12. Sequelitis

Oh, what a fitting tagline for a film. At face value, it’s a generic advertising tagline to justify the fact that they’re making another Bourne movie without…you know…Bourne. But on a deeper level, it’s a subtle acknowledgement of one of Hollywood’s most treasured scams – sequels.

Hollywood is a business. Probably a shinier and more decadent business than the one you work at, but a business nonetheless. As such, they have one goal: make a large amount of money. In the oldley timely days, that wasn’t so hard. Going to the movies was an almost universal hobby.  Momma, Papa, Crazy Uncle Jethro, your teachers, the bus driver, Richard Nixon: They all went to the movies. As such, movie companies actually had to make an effort to create quality films featuring things that no one had seen before in order to get people to keep coming back. Of course, that doesn’t mean sequels didn’t exist.

There are eleven of these.

Nowadays, it’s different. Now that we have Netflix, torrenting, and cat videos on Youtube, going to the movies now seems archaic and boring. Over the years, Hollywood has realized this and has started economizing ruthlessly. “Did it make money five years ago?” says the Hollywood executive, watching in horror as repo men take his antique furniture and platinum fish tanks, “THEN FOR THE LOVE OF CHRIST, MAKE ANOTHER ONE!”

There are fifteen different films showing at my local theater. If you eliminate all of the movies that are sequels, remakes, or adaptations from books or TV, there are four. Five if you count Ted, but I refuse on the grounds that it is the closest thing we will ever get to a live action Family Guy movie.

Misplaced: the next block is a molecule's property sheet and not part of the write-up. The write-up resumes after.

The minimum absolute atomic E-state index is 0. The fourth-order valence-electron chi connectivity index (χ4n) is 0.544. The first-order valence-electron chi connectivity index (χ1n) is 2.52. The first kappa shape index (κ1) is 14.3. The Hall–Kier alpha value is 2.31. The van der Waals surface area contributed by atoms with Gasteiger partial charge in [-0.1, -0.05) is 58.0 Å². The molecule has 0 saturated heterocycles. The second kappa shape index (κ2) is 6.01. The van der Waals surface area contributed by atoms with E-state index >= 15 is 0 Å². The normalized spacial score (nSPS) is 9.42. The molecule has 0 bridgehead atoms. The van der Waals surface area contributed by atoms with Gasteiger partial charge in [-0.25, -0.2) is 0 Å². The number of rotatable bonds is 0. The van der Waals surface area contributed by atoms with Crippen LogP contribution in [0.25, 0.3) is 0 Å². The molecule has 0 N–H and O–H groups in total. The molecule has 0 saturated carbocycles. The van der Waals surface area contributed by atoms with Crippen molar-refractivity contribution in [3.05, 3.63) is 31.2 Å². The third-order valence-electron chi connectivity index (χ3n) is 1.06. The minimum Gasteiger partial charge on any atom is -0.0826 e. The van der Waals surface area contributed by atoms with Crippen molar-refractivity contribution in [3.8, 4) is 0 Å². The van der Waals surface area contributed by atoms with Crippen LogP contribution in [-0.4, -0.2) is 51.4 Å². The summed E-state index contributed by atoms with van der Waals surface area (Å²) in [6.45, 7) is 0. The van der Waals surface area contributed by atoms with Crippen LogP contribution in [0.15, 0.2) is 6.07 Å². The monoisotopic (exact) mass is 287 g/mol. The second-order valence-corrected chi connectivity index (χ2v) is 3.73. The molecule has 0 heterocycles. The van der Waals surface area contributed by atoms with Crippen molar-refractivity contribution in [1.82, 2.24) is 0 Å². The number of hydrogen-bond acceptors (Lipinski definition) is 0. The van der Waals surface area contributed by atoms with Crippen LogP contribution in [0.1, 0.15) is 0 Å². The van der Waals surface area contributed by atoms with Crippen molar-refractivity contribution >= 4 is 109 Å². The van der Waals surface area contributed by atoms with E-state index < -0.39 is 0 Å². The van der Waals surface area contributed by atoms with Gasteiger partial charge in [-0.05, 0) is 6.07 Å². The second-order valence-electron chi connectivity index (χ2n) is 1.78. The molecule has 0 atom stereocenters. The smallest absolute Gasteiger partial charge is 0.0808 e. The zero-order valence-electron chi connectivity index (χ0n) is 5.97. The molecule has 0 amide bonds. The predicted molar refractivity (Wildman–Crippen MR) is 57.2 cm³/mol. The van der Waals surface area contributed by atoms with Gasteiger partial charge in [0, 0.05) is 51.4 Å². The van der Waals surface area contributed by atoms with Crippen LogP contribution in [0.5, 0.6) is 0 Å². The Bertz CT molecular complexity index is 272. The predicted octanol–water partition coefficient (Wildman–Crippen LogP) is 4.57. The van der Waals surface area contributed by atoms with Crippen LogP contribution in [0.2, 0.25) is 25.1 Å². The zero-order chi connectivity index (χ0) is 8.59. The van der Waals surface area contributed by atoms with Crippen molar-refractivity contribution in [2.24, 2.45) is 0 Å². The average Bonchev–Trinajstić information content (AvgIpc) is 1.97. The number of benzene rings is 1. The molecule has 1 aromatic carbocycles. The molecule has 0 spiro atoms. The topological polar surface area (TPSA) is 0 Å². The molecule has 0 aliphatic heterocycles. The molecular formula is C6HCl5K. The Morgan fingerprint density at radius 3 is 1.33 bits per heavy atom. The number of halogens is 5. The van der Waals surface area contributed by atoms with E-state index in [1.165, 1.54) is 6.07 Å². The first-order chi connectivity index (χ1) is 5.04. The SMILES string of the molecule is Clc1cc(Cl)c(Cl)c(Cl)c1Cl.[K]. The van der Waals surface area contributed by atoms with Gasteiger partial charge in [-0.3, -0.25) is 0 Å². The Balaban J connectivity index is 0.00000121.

The biggest thing that annoys me about sequels is that they slowly destroy the integrity of the original. I remember how excited I was when I viewed the very first Saw film. It was  dark, bleak, and filled with suspense and had a killer twist at the end. Finally, a modern horror movie that’s worth a damn. In less than five years, I can hardly enjoy any of those aspects because Hollywood started mass producing Saw sequels and clones that ripped off nearly every facet of the film that made it unique.

Somehow, Hollywood made this boring.

Hollywood is the cowboy that will find a good and powerful horse and then proceed to ride it forever until its hooves have eroded and its legs are covered in rattlesnake and chupacabra bites. Even  after the horse has collapsed in exhaustion, foaming at the mouth, Hollywood will continue to dig its spurs into the sides as long as it continues to shit money in its death spasms.

I could hear the gavel fall on Hollywood’s creative bankruptcy when I heard that Bill and Ted was getting a second sequel. Remember Bill and Ted? That wacky 80/90’s time traveling buddy comedy starring a pre-sunglasses-bullet-dodging-“whoa”ing-Keanu Reeves and one of the vampires from The Lost Boys? To date, the last Bill and Ted movie came out in 1991. That’s when I was born. There is absolutely no goddamn reason that a film that deep in the annals of history needs a sequel, unless that’s how long it took to find Alex Winter.


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